Installment credit is an older form of credit that became popular for the purchase of consumer durables (i.e., furniture, appliances, electronics, or household items) after the First World War. This form of credit expanded as mass production and invention made consumer durables such as radios and refrigerators widely available. (Longer-term installment purchases for bigger-ticket assets, such as a car or property, are considered debt.)
Revolving credit extends the ability to delay payment for different items from different vendors up to a certain limit. Such credit is lent by a bank or finance company, typically through a charge card or a credit card. The charge card balance must be paid in full in each period or credit cycle, while the credit card balance may not be, requiring only a minimum payment.
While both the charge card and many credit cards operate on a line of unsecured credit that has been extended to you by the card’s issuer and both assess similar fees, such as annual fees, late fees, or foreign transaction fees, there are two key distinctions.
First, credit cards typically have a pre-set spending limit while charge cards do not, which allows charge card holders to put all their expenses on one card and take advantage of rewards points if these are offered on the card.
The other important difference (mentioned above) is that charge cards require customers to pay in full every month or face a fee, which can be as high as 30 per cent of the balance. However, paying interest on your balance is not required.
A charge card tends to be a good choice for those who travel frequently or have a lot of regular expenses for business. The card holder benefits from a much higher spending limit than a traditional credit card (Engen, 2013).
It is important to note that some credit cards are secured. For some consumers, this might be their only choice.
The credit card is a more recent form of credit, as its use became widely practical only with the development of computing technology. The first charge card was the Diners’ Club card, issued in 1950. The first credit card was the Bank Americard (now called Visa), issued by Bank of America in 1958, which was later followed by MasterCard in 1966. Retailers can also issue revolving credit (e.g., a store account or credit card) to encourage purchases.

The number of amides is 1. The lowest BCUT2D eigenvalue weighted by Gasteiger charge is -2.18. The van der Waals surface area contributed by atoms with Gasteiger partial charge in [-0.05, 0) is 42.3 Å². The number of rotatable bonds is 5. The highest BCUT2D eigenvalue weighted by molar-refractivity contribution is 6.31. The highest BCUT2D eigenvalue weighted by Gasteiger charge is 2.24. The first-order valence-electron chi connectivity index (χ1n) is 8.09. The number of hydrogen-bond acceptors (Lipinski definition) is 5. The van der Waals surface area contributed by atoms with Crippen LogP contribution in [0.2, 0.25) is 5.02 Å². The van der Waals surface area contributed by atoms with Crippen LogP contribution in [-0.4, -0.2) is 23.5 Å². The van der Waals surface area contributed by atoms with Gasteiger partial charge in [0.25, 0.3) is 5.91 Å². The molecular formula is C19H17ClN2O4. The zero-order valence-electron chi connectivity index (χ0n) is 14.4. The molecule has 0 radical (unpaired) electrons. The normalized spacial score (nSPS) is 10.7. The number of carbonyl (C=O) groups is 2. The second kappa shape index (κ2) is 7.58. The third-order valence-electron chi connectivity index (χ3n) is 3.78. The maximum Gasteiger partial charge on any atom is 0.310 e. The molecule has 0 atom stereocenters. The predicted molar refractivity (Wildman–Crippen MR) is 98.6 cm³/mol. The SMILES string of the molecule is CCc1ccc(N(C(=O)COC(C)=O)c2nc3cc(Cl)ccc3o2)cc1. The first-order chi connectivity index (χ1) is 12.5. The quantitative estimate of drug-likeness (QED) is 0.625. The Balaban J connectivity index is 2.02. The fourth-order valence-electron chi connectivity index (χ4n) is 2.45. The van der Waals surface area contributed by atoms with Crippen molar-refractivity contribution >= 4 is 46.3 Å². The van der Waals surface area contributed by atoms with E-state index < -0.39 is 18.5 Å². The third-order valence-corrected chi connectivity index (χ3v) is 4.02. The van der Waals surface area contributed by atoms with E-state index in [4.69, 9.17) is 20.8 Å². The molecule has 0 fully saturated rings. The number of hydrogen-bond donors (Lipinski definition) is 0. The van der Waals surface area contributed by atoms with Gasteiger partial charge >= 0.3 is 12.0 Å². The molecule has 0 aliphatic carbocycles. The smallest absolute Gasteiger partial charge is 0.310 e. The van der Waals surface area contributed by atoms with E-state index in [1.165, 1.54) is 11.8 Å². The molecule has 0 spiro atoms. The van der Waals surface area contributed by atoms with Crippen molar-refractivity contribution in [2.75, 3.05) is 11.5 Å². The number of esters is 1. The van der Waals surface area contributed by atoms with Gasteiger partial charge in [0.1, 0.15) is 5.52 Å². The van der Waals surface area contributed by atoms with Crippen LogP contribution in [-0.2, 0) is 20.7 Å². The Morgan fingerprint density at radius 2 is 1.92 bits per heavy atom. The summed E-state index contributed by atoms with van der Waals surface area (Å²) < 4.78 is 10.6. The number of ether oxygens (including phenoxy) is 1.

Credit cards are used for convenience and security. Merchants around the world accept credit cards as a method of payment because the issuer (the bank or finance company) has assumed the default risk by guaranteeing merchants’ payment. Use of a credit card abroad also allows consumers to incur less transaction cost.
This universal acceptance allows a consumer to rely less on cash, so consumers can carry less cash, which is therefore less likely to be lost or stolen. Credit card payments also create a record of purchases, which is convenient for later record keeping. When banks and finance companies compete to issue credit, they often offer gifts or rewards to encourage purchases. In some situations, such as when it comes to purchasing airline tickets or hotel reservations, it’s difficult to complete the transaction without a credit card.
Credit cards create security against cash theft, but they also create opportunities for credit fraud and even for identity theft. A lost or stolen credit card can be used to extend credit to a fraudulent purchaser. It can also provide personal information that can then be used to assume your financial identity, usually without your knowing it. You should therefore, handle your credit cards carefully and be aware of publicized fraud alerts. Failure to do so may leave you responsible for purchases you did not make—or enjoy. Currently, there are a number of bank apps that can be utilized to review your credit card transactions in real time in order to ensure against cash theft or credit fraud, such as the TD MySpend app. Look to see if your bank has such an app.
Costs of Credit
Credit has become a part of modern transactions, largely enabled by technology, and a matter of convenience and security. It is easy to forget that credit is a form of borrowing and thus has costs. Understanding those costs helps you manage them.
Because consumer credit is all relatively short term, its cost is driven more by risk than by opportunity cost—that is, the risk of default or the risk that you will fail to repay the amounts advanced to you. The riskier the borrower, the fewer the sources of credit. The fewer sources of credit available to a borrower, the more credit will cost.
Measuring Risk: Credit Ratings and Reports
How do lenders know who the riskier borrowers are?
Credit rating agencies specialize in evaluating borrowers’ credit risk or default risk for lenders. That evaluation results in a credit score, which lenders use to determine their willingness to lend and their price.
If you have ever applied for consumer credit (a revolving, installment, or personal loan) you have been evaluated and given a credit score. The information you write on your credit application form, such as your name, address, income, and employment, is used to research the factors for calculating your credit score, also known as a FICO (Fair Isaac Corporation) score after the company that developed it.